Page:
The United States and Costa Rica have maintained a relatively close trade relationship throughout its history. According to the Embassy of the US in Costa Rica, this relationship was born in 1851 and reinforced in 1852, when the “Treaty of Friendship, Commerce and Navigation” between both countries came into effect.
Interactions between both countries cover diverse trade matters and allow them to benefit and strengthen their commercial and diplomatic relations. Costa Rica receives from the US government collaboration on mainly maritime security issues where there are joint patrol agreements and for which Costa Rica received a donation of around 40.7 million dollars in 2019.
Likewise, there is mutual cooperation on environmental and conservation matters, reflected in the economic contributions called “debt swaps” through which the United States forgave Costa Rica’s debt on the condition that it invest in environmental protection and conservation of tropical forests. Learn about the most important aspects of trade relations between the US and Costa Rica.
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Cooperation strategy with Costa Rica
The ‘United States Integrated Country Strategy for Costa Rica‘ seeks to develop a common set of objectives in which the State Department and other US agencies, such as the United States Agency for International Development (USAID), can participate. This strategy concentrates mostly on the following aspects:
Among the donations and resources received by Costa Rica from the US in terms of security, the country has received economic donations, ground equipment, armoured vehicles, helicopters, planes, ground radars, and boats.
In 2013, the United States Embassy charge d’affaires – Gonzalo Gallegos – stated that: “Our countries (The United States and Costa) must continue to focus on the goal we have in common: “Create a world-class coast guard, capable of monitoring Costa Rica’s vast maritime territory and protect it from any threat.”
Promote Costa Rica’s governance and prosperity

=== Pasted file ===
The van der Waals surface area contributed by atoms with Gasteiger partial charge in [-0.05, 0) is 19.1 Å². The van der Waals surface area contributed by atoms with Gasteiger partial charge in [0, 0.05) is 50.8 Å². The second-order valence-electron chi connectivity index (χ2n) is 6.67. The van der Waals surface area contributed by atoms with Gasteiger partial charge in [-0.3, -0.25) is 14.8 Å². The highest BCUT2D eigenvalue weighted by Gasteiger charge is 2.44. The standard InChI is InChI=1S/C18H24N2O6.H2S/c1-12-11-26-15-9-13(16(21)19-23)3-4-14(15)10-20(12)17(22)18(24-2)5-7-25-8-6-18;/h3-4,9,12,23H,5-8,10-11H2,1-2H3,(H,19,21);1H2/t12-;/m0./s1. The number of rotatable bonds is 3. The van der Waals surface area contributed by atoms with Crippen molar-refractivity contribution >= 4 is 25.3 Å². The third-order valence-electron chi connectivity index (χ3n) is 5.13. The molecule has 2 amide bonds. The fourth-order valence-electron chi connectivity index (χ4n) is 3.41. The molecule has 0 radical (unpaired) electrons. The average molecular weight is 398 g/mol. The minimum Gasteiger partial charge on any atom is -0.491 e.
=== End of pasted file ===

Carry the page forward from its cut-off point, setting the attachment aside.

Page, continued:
By supporting sustained economic and commercial growth, prosperity is sought to benefit both countries. The constant stability of Costa Rica’s political and economic environment is of great importance for the same prosperity of the United States, according to the Integrated Country Strategy (ICS).
Regional foreign policy objectives
The government of the United States encourages Costa Rica to be a world reference in democratic and human rights issues. It also supports Costa Rica to play a leading role in promoting shared priorities between these two countries. Likewise, authorities from both countries work closely with a wide variety of governmental and non-governmental agencies to, among other things, secure Costa Rica’s borders, professionalize police forces, and strengthen justice.
Current trends in business relationships
According to data from the Costa Rican Ministry of Foreign Trade, the country currently has 15 current trade agreements, which are listed below:
- Association of European Free Trade European Free Trade Association.
- FTA Dominican Republic-Central America- United States, CAFTA-DR.
- Central America.
- The Dominican Republic.
- European Union (AACUE).
Furthermore, Costa Rica’s 3 largest buyers, according to the Foreign Trade Promoter, the United States, Europe, and Central America, who distributed their purchases in 2018 in the following proportions:
1.The United States $US3,434 million, which represents 41%.
2.Europe $US1,845 million, which represents 22%.
3.Central America $US1,369 million, which represents 16%.
Factual data on business opportunities between Costa Rica and the United States
As is already known, the trade flow between both countries is quite robust. According to the Foreign Trade Promoter (Procomer), Costa Rica offers qualified personnel to at least 250 multinational companies. The country also exports qualified staff to more than 150 countries. New business opportunities between Costa Rica and the United States are reflected in the technology, medical, and services sector.
Additionally, citizens of Costa Rica could be categorized by the United States as low-risk travelers. This means that around 300,000 Costa Rican travelers could apply a migration and customs process from the same departure airport in Costa Rica, the Daniel Oduber Quirós International Airport in Liberia (LIR) and the Juan Santa María International Airport (SJO).
Take advantage of businesss opportunities in Costa Rica
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The information provided here within should not be construed as formal guidance or advice. Please consult a professional for your specific situation. Information provided is for informative purposes only and may not capture all pertinent laws, standards, and best practices. The regulatory landscape is continually evolving; information mentioned may be outdated and/or could undergo changes. The interpretations presented are not official. Some sections are based on the interpretations or views of relevant authorities, but we cannot ensure that these perspectives will be supported in all professional settings.